An installation at Spier in the Stellenbosch winelands is a reminder that you don’t have to visit a gallery to be exposed to art. The large-scale piece by Marco Cianfanelli features a mosaic image set on nine tall columns and takes art into the realm of architecture, giving it a functional quality and inviting viewers to submerge themselves in the work.
The Dying Slave by Marco Cianfanelli sits at the junction of two footpaths on the Spier wine farm. Like Marco’s acclaimed Madiba sculpture, the work features columns that together create the completed picture.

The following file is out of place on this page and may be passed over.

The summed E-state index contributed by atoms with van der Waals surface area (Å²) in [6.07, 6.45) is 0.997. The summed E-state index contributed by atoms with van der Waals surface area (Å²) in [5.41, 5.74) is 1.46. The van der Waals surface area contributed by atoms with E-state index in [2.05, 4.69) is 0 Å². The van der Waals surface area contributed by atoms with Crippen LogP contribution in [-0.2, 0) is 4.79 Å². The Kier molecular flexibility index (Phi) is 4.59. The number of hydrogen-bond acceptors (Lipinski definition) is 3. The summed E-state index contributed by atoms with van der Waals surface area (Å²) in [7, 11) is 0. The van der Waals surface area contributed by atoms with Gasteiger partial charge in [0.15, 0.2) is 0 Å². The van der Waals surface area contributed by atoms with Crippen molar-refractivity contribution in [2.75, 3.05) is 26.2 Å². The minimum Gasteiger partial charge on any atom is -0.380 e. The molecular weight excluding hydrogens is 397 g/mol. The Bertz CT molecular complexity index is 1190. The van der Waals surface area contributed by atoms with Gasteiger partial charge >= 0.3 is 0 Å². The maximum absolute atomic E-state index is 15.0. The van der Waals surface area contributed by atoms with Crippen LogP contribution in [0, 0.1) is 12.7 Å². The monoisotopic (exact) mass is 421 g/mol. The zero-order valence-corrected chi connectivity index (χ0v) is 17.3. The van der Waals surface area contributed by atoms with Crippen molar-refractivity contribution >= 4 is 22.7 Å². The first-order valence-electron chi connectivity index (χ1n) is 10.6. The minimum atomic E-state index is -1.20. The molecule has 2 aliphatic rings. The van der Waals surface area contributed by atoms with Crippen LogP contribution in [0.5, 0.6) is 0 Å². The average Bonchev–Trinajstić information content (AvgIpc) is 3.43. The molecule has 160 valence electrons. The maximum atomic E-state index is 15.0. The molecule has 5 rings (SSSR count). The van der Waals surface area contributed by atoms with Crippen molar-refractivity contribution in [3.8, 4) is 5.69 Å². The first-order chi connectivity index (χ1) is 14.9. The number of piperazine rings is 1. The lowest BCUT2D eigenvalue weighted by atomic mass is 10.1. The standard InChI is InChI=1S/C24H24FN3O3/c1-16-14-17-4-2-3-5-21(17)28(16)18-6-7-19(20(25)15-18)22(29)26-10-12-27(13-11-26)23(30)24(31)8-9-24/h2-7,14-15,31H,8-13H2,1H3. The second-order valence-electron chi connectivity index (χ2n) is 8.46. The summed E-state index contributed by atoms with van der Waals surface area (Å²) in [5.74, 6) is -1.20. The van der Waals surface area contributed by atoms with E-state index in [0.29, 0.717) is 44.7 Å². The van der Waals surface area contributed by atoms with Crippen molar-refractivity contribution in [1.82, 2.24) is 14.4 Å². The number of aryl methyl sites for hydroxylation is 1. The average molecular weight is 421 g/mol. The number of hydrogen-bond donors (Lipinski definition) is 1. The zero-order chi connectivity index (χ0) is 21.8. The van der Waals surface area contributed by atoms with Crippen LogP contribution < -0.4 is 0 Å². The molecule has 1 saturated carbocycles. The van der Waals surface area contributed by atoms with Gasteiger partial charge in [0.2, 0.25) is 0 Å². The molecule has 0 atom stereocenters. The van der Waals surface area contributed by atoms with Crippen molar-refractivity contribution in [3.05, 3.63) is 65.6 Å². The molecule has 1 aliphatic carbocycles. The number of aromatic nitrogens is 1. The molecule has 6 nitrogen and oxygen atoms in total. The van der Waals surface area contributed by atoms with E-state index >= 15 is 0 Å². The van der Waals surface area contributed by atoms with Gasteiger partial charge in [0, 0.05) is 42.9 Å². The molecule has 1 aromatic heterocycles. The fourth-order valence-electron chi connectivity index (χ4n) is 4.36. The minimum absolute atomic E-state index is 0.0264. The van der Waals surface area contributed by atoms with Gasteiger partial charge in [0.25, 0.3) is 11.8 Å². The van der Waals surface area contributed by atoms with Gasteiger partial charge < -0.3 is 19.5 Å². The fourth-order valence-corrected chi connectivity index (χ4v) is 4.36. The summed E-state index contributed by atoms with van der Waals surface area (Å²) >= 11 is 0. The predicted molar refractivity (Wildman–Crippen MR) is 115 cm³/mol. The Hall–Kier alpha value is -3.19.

Marco based his large-scale image on Michelangelo’s well-known figure of a male slave in the throes of death. It was created digitally, using a photographic source, and then digitised into lines of pixels, which were created in mosaic by artists from Spier Architectural Arts, working in conjunction with the Spier Arts Academy to offer employment-based training in contemporary mosaic.
“Initially, I was concerned that the roughness of stone mosaic used would not be conducive to achieving a slick digital effect,” says Marco. “After seeing the first sample created by the studio, I realised that the richness of texture and the intense colour of glass added an incredible dimension that made perfect sense with the concept.”